Still, it is an indication of where Shell, and the rest of the oil industry is heading, though if the majors are genuinely serious about hitting their net zero targets then this is just a taster of what’s to come.
Tens of billions of dollars worth of investment will eventually be rendered worthless as the world races to meet the Paris climate goals.
Yet, this is only an accounting trick so the party poppers can be saved for a later date, and it is a move brought about by external factors well outside of Shell’s control.
Covid-19 has dramatically changed the picture. Lockdown has decimated demand, possibly permanently, if governments decide this is the moment to accelerate the green agenda.
That has forced Shell and others to tear up long-term forecasts for prices. Brent crude prices for 2022 have been cut from $60 a barrel to $50, a sizeable adjustment though not as chunky as BP’s which came down from $75 to $55.
It is also planning for a 17pc fall in natural gas prices from $3 per million British thermal units, to $2.50, a 30pc slump in refining margins, and a 40pc fall in fuel sales in the second quarter.
As van Beurden said in April, the pandemic has left Shell walking a tightrope between short-term financial needs and longterm ambitions.
The dividend has been cut for the first time in 80 years, share buybacks paused, capital expenditure and operating costs slashed, and borrowings ramped up.
It has also provided cover for the company to step up its net zero push. It has already warned of job losses, just weeks after BP announced 10,000 redundancies.
But the true measure of Shell’s repositioning is not the reduction in spending on drilling for new oil and gas but the sums it sets aside for renewable energy investment.
Van Beurden’s frustration is that one half of Shell’s shareholder base is always urging him to up spending, while the other half wants the company to stick to its knitting. Perhaps this is the point where the first crowd starts to win the argument.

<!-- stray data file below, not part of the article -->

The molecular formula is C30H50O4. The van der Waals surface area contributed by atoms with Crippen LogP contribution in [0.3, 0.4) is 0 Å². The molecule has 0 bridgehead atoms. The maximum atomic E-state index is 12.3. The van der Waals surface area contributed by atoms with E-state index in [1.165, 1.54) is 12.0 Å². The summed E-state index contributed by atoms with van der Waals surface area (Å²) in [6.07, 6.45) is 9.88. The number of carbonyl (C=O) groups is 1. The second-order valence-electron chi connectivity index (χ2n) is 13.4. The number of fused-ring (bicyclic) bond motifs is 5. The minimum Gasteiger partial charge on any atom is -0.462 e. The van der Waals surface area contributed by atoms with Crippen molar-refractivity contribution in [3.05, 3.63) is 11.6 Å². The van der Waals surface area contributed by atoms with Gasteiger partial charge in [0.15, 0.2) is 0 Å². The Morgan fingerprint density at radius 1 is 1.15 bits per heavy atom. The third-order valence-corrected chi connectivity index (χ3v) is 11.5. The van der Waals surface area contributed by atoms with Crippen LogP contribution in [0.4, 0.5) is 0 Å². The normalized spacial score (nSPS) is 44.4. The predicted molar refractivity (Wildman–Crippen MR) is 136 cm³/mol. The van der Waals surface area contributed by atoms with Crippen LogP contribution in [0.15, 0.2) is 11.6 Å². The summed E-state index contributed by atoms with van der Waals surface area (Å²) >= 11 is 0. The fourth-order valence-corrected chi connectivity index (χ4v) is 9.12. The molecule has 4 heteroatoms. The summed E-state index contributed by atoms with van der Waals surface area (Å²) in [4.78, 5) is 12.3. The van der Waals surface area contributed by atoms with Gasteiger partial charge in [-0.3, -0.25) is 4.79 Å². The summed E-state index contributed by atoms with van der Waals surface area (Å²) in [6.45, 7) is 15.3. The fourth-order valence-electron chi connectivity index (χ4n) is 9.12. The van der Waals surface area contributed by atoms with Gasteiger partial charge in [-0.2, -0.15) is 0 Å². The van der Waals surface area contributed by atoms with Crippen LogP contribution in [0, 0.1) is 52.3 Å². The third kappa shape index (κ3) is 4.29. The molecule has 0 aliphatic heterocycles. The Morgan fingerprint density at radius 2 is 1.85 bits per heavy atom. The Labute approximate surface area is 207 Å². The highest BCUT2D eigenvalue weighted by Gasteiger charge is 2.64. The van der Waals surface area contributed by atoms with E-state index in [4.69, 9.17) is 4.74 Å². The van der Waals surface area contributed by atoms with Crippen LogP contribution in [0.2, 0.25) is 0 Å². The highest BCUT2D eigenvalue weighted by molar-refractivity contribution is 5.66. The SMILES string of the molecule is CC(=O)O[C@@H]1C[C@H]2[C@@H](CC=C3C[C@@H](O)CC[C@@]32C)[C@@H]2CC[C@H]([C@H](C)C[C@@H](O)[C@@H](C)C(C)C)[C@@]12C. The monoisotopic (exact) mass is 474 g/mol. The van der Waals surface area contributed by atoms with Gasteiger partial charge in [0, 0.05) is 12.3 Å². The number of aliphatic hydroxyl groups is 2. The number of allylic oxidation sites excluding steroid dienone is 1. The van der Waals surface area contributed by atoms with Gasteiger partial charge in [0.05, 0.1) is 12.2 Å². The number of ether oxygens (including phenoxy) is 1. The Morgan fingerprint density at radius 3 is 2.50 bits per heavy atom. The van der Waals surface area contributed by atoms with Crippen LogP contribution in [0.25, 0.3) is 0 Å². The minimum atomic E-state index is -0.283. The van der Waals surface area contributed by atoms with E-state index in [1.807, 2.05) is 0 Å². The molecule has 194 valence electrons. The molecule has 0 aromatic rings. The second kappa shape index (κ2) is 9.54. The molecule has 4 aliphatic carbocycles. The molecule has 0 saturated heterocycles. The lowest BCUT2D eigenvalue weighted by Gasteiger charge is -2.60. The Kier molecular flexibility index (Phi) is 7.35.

At the moment, that figure is $3bn from a total capital spending plan of around $20bn a year. When it becomes more meaningful, then Shell’s commitments to decarbonisation will be taken more seriously.
‘Pandemic has left Shell walking a tightrope as lockdown decimates demand’
Fashion’s wake-up call
It has been described as “Leicester’s dirty little secret” – thousands of underpaid, overworked garment workers toiling in appalling conditions, in the city’s factories.
It can’t be that hard then to draw a line between the labour abuses that are taking place in the textile industry and the spike in Covid-19 infections that has forced Leicester back into lockdown.
The science has proven that the virus is spread more easily in the sort of poorly ventilated, cramped conditions that an estimated 10,000 local people are forced to work in every day for way below minimum wage.
Nor then is it unfair to extend that line to the fast fashion industry, which is thriving on the back of such factories. Though the responsibility ultimately lies with the employers, it is cheap labour that enables suppliers to charge low rates and the retailers to sell clothes at bargain prices.
Indeed in an attempt to defend their practices, some of the clothing manufacturers complain that they are under huge pressure from the big retail chains to keep prices down, which makes it impossible to pay a fair wage.
Presumably the same argument can be made for operating under conditions that wouldn’t look out of place in a Dickens novel.
It is something that the Government has known about for years but failed to do anything about. In 2019, MPs on the environmental audit committee published a report called Fixing
Fashion that made a series of recommendations about how to make the industry safer for the workforce but ministers refused to implement any of them. The Leicester lockdown is a wake-up call.